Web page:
8. Thinly slice Savoy or Napa cabbage (and think of Malcolm Gladwell). Toss with thinly sliced red onion. half a dice jalapeno, and some chopped cilantro. Dress with olive oil, lemon, with wine vinegar, salt and pepper.
  9. Halve cherry tomatoes and toss with firm smoked or regular tofu, soy sauce, sesame oil, rice wine vinegar, scallions and a pinch of sugar or mirin. Add chopped Thai basil and or cilantro, mint just before serving.
  10. Toss cooked couscous with oil, parsley, black olives, capers, red onion. salt and pepper. Scoop out medium red tomatoes and fill with mixture. Pack carefully.
  11. In a food processor, mix a cup or two of cashews, a chili, garlic, a splash of soy sauce, and enough water to process. Add cilantro or chives. Fill celery sticks or endive leaves with this and chill
  12. Peel and grate cooked beets. Add nuts, & citrus zest. Dress with citrus juice and olive oil. Finish with chopped parsley.
  13. Tomatoes and Peaches: Toss together sliced, seeded tomatoes, peaches, thinly sliced red onion, and chopped cilantro or rosemary. Dress at last minute with olive oil, lemon juice, salt and pepper.
  14. Grapes and Soy Cheese: Mix cheese chunks and grapes (or grape tomatoes and watermelon pieces). Add salt, pepper, mint, olive oil, and a bit of chili.
  15. Pesto Seitan Rolls: Season and grill seitan strips. Brush wrap with vegan pesto. Layer with seitan, sun-dried tomatoes and arugula. Roll up and cut diagonally.
  16. Cornflake Tempeh Bites: steam tempeh for 10 minutes and cut into "bites." Dip in rice milk and dredge in seasoned, crushed cornflake or panko crumbs. Pan-fry in oil. Drain, cool and eat cold with celery sticks, with a creamy vegan dressing or dipping sauce.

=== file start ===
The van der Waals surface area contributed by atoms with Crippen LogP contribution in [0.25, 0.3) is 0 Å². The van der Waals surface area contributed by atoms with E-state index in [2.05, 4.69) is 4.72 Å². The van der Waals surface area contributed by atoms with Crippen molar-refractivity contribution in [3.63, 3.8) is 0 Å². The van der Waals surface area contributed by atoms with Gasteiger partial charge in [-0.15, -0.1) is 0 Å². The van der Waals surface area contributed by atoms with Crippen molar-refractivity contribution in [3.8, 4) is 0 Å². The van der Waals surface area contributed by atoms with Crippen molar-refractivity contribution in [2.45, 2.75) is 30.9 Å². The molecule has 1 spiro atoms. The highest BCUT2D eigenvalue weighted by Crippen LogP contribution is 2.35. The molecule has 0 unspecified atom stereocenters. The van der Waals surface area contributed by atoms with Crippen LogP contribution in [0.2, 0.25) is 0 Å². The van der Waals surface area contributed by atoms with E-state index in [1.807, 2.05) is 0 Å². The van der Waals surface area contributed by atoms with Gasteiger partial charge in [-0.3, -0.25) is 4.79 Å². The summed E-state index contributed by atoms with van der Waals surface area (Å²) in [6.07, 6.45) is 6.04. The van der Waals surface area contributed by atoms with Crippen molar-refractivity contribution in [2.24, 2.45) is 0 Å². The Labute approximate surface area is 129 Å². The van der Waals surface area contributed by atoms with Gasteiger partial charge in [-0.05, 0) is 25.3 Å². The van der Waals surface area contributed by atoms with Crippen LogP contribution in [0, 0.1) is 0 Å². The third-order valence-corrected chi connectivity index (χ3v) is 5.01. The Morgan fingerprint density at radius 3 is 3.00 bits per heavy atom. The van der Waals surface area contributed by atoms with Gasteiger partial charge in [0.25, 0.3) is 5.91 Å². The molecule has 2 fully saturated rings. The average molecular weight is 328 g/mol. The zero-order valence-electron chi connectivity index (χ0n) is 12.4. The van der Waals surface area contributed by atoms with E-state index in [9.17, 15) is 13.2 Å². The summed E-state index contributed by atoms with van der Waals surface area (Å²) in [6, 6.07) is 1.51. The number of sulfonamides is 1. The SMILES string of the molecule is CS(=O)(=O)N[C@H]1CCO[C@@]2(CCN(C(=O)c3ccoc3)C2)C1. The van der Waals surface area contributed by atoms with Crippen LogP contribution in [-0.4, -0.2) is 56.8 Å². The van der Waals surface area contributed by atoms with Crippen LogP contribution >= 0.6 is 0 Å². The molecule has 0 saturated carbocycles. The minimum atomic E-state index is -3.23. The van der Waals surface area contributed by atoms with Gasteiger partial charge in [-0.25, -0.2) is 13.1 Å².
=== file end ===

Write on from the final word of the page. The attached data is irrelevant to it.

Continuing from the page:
17. Curried Tofu Salad: Mix drained, pressed tofu with Veganaisse, curry powder, Dijon mustard, fresh lime juice, pepper, cilantro, red onion, and sliced apple.
  18. Cold Peanut Noodles: Cook spaghetti, drain and rinse. Toss with sesame oil and peanut butter or tahini, sugar, soy sauce. ginger, vinegar, black pepper and chili oil. Pack shredded seeded cucumber, shredded carrots and chopped scallions separately.
  19. Poach 2 pounds of dark leafy greens, like kale, collards or spinach. Drain, cool, squeeze dry and chop. Then toss with oil, salt and lots of lemon juice. Serve with more lemon, oil, salt and pepper. Call it horta.
  20. Brown fresh corn kernels in hot oil with chopped chili and garlic, salt and pepper. Remove from heat and toss with cilantro and lots of lime juice.
  21. Cook whole unpeeled eggplant in a dry, hot skillet, turning occasionally, until collapsed and soft. (Or grill, or roast, or hold with a fork over an open flame.) While it’s cooling, whisk together tahini, lemon juice, salt, pepper, garlic and parsley in a bowl. Chop the eggplant flesh (leave the peel behind) and roughly mash in the bowl. Add red pepper flakes if you like. Serve with pita
  22. Giardiniera: Simmer one part olive oil, two parts red wine vinegar and four parts water with herbs, salt and pepper. Add chopped vegetables, firmest to softest — maybe carrots first, then cauliflower, then peppers — and poach until just getting tender. Remove from heat and chill overnight in the liquid.
  23. Cut zucchini into big chunks and roast or grill with olive oil (and, if you like, whole garlic cloves). Combine with chopped seeded tomatoes, lemon juice, dill, salt and pepper.
  24. Toss cauliflower florets with oil, salt and pepper, and roast in a hot oven until browned and cooked; while still warm, toss with curry powder and a handful of raisins. Pour on the lemon juice.
  25. Soak wakame or other seaweed in hot water until soft; drain and squeeze dry. Toss with chopped celery, sesame oil, soy sauce, mirin (or agave nectar) and rice wine vinegar. Garnish with toasted sesame seeds.
  26. Clean a bunch of mixed mushrooms; quarter any large ones. Steam for about five minutes. When still warm, toss with sliced shallots, olive oil, garlic, salt and pepper, cracked coriander seeds, chopped fresh cilantro, sherry vinegar and more olive oil if necessary.